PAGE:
2. Avoid "new", unless you plan on collecting. These plants are smaller and sometimes of unknown size and vigor. You can add these to your garden later if you want more variety.

3. Check for substance, thicker leaves hold more water, deter pests from snacking, and withstand the elements better. If the leaves look and feel like lettuce they are lettuce.

4. Research, mature plants rarely look like the young ones in the nursery pot. Make a list and then go shopping. Even if you don't buy on line, you can look at some nice sources like Hallson's, In the Country and Naylor Creek to get ideas.

5. Have fun; I do.


    Bookmark   February 24, 2013 at 1:45PM
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Thanks for the great shopping advice! Much appreciated and I definitely learned some more valuable hosts advice from it!

    Bookmark   February 24, 2013 at 8:20PM
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Welcome Erin!

However it goes, I believe you'll be glad you discovered hostadom. By-and-large, most cultivars of Hosta are pretty forgiving, so don't sweat the occasional oops. Besides, 'someone' is having success, even with the notorious ones ;-)

I just absolutely cannot stop myself from adding one piece of 'my 2c worth', in this case a prior statement that dark green and blue Hosta "need" more shade. I strongly disagree, and have both science and experience behind that feeling.

Yes, before the flamers torch me, the blues do lose their blue as the season progresses if they are getting a lot of light, especially direct sunlight, but wow do they grow bigger better meaner faster. Besides, there are so many Hosta that are celebrated for changing color through a growing season, so I just add many of the blue ones to that list ;-!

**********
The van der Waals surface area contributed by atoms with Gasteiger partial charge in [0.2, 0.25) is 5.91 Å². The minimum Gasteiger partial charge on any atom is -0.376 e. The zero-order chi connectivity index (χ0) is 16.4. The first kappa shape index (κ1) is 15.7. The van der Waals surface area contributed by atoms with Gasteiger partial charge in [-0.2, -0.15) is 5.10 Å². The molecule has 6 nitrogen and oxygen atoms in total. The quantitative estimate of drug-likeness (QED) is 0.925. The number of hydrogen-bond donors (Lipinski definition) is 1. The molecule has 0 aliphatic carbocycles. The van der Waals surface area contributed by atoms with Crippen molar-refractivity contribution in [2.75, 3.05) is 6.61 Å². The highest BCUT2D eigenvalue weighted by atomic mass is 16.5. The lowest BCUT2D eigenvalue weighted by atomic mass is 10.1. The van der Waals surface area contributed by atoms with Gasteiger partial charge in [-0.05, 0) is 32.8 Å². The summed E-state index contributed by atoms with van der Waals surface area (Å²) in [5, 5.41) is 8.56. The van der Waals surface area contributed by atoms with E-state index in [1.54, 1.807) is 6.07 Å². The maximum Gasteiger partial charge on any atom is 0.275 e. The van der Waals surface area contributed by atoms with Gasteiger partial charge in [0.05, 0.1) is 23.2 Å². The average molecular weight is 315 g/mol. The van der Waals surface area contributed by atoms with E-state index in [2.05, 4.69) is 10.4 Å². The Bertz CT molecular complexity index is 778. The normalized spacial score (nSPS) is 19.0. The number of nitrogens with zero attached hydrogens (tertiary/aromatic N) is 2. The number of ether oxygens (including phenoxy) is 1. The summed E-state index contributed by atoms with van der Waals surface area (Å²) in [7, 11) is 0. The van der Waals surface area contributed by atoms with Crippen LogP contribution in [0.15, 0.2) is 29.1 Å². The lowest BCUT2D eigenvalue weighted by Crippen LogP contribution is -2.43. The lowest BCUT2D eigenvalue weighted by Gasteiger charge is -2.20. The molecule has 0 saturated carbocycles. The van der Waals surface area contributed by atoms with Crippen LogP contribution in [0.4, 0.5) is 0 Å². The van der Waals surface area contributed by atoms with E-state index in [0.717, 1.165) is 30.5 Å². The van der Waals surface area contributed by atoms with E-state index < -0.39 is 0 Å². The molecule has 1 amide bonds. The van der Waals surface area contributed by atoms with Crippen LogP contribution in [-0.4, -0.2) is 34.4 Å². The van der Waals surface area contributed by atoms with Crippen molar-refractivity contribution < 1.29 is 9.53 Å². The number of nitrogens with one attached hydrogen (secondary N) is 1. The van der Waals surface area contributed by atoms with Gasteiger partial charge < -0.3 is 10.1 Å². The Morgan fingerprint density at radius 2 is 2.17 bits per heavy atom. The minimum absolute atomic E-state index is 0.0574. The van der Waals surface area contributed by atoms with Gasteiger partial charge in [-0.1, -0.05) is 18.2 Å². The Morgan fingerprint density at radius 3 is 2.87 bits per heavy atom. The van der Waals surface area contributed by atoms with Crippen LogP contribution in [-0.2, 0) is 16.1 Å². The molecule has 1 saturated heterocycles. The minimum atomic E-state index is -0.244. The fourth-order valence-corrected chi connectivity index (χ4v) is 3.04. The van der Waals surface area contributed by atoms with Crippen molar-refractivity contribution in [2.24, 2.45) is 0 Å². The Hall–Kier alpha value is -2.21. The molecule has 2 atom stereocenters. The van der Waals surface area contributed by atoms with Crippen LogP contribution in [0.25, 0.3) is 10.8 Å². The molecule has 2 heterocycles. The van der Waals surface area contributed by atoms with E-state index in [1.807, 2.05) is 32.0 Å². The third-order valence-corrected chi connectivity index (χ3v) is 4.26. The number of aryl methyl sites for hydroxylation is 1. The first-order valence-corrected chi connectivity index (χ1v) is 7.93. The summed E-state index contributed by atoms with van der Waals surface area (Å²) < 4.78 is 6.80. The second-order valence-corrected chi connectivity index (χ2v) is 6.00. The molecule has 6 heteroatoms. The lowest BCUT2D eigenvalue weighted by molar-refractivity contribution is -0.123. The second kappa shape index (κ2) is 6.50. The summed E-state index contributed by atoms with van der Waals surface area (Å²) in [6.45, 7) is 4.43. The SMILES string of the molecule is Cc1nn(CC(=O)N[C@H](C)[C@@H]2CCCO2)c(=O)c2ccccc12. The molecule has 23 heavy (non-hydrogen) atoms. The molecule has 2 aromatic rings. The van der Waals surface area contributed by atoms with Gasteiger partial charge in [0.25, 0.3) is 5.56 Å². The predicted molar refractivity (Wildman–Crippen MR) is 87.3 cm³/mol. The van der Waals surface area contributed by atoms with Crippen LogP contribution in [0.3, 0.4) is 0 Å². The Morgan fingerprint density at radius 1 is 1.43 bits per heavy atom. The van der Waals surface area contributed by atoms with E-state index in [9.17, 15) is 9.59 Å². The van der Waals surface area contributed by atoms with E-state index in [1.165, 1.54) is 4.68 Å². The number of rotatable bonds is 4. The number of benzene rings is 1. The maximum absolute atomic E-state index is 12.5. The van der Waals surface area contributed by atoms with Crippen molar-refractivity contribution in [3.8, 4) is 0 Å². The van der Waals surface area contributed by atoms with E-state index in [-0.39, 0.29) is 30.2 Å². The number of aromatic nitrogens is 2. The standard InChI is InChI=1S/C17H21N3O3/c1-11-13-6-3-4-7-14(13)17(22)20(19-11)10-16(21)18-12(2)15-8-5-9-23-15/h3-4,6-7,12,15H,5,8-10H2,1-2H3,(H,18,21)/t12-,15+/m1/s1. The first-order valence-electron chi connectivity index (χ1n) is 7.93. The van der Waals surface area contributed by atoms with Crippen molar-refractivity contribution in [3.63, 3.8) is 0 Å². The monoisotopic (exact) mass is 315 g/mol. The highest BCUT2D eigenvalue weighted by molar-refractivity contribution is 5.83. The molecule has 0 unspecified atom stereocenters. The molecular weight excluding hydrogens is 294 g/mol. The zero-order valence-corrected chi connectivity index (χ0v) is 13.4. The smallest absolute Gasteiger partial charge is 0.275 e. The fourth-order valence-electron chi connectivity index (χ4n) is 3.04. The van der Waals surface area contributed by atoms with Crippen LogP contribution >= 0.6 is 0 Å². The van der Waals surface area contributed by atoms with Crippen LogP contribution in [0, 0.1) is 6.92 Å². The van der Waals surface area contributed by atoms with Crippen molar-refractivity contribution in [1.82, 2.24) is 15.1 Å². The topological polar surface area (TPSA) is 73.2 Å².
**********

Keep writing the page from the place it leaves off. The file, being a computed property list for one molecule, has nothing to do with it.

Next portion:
The advise about the difficulty of ones with a LOT of pure white is one of the best 'generalities' regarding Hostas. I also got a giggle about the 'lettuce' hosta advice, cute and good, even though I dearly love Hosta 'Geisha'.

I am sure that most all of us are looking forward to pictures (hint, hint) from the beginning, middle, and (almost) end of this project(s).

The 'almost' is understood, right ;-?

All the best wishes, and happy trails (as long as they're not too-awful big, teehee),


    Bookmark   February 24, 2013 at 8:55PM
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A few oaks survived the summer with buds, then one bud lasted into Sept but finally I couldn't keep it growing any more. Drought took its toll.

I planted about 2-300 Jap maple cuttings last Spring summer (excess pruning, bad habit to try and prune then root them). Only a few took but they survived the drought and the winter, with little buds now showing.

Ken did have a thread a while back on visiting gardens - it reads somewhat tongue-in cheek, but worth mentioning.

This garden is not even close to what my mother had in MIchigan or I had back in Delaware; been here 10 years so finally starting to shape up but still needs a lot of care.

Planning to move a lot of manure this Spring to rebuild the beds and move some plants around. That magic cheap (free) mushroom soil of Delaware made everything grow well!